Tuesday, February 2, 2016

Mental Conditioning

by Gordo Byrn

Nominally, the last two weeks were about Pacing and Nutrition. However, if you look deeper then those articles are about where psychology meets performance. Put simply, some people can handle pacing/nutrition and others can't. Remember, just because you "can't" doesn't mean you "won't" -- I wrote the articles to explain tactics for personal improvement.

I was reading Inside Triathlon and noted an article by Matt Fitzgerald about the nature of fatigue. The premise of Matt's piece is that our minds quit before our bodies. I agree with Matt. Where I think many of us go "wrong" is our interpretation of what it takes to appropriately train our minds. Most people train capacity to absorb pain and "be hard" -- in fact, performance is about being fluid, rather than being hard.

Are you training the mental skills required to perform... or spending mental mojo on pain tolerance... or simply adding stress/fatigue to your life?

Let me share a couple of quotes:

  • "You need to get used to operating at a higher level." - Mark Allen
  • "It's not pain, it is managed discomfort." - Dave Scott
  • "When I feel like I want to quit -- I know that that I'm at the right effort." - John Hellemans
  • "Feelings are a choice." - Scott Molina

Each of the champion athletes above were talking to me about a different aspect of racing (and different distances). I'm passing the quotes along because they've been helpful to reframe sensations that I experience when training and racing.

Each of us will cope (and interpret) race-like sensations differently. A key part of the specific preparation that you should do for a race is preparing your mind for exactly how you're going to feel throughout your goal event. We also need to realize that we likely have no clue on what an optimal race feels like, at least until we've been successful several times. Part of what we do as coaches is lay out a plan that will prepare an athlete's mind for what Game Day is going to feel like. Give thought to the sensations that you'll need to cope with on race day. Races feel very, very different based on duration, terrain, fitness and climate. Is your program preparing you for the psychological environment you are going to face on race day? Have you even considered the environment that you will face? Do you understand how you respond in training when faced with similar conditions? Have you selected events that fit your personal profile?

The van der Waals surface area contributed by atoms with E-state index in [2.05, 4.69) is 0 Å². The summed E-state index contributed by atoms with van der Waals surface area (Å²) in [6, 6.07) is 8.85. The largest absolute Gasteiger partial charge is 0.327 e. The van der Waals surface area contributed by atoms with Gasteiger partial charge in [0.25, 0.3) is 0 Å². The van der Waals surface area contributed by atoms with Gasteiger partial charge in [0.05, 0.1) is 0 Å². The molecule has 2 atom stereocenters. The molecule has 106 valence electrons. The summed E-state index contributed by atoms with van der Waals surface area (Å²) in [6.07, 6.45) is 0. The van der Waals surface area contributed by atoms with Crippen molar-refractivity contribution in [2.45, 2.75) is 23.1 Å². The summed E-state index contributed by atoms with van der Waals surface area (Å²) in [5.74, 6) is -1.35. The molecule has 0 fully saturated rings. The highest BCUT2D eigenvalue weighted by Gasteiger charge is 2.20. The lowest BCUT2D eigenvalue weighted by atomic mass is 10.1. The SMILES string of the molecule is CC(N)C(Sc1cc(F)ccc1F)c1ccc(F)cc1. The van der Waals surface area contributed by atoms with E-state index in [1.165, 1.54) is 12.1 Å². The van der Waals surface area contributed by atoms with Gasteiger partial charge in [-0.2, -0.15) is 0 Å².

People ask me why I never focused on the Hawaii Ironman. The reason was that I knew myself better than they knew me!

  • Non-wetsuit choppy swim: Now that I'm over 40 and racing AG, I love that sort of swim! However, it worked against me when I was an elite.
  • Fast, fast start: I hate fast starts (Dave and Mark worked on that with me a lot) -- one of the nice things about being AG is having the fitness to sustain it when my pals in the 40-44 go berko! Some times you need to cope with sub-optimal tactics to have an optimal result.
  • Relative performance: Our motivation (and performance) is going to be best one level below the highest level of competition we can achieve. In other words, if it's a stretch to race "pro" then you'll likely do best as a fast AGer. Coming back to Matt's point about our mind's quitting -- we're going to stay in the game much longer when our motivation is highest. Case in point: most of us will have our absolute best race (relative to fitness) when we qualify for Kona (or are in the hunt to win an event outright). For what it's worth, this is also why I don't do a lot of "important races" -- when something matters to me I take myself "way out" in both training and racing.

Everything that Hawaii wasn't, Canada was. I beat some world class athletes on that course because I understood my personal psychology.

So my piece two weeks ago was a head fake -- I wanted to share those workouts so that you might try a few and see what you can do. The entire spectrum of athletic performance (VO2max down to long duration Aerobic Threshold) is covered in those main sets -- consider what you thought didn't matter. Speaking from experience, there is useful knowledge in noting what I don't think I need to do!
As you gather data, you'll have physical information, but if you listen inside your head, then you will also learn about your current psychology.

Finally, your ability to tick the box with my full list of pacing sessions will give you an insight into your true motivation.

Many talk, few do.

gordo


Gordo is the founder of Endurance Corner. You can find his personal blog at coachgordo.wordpress.com.

Click to share on Twitter and Facebook
      Tweet This!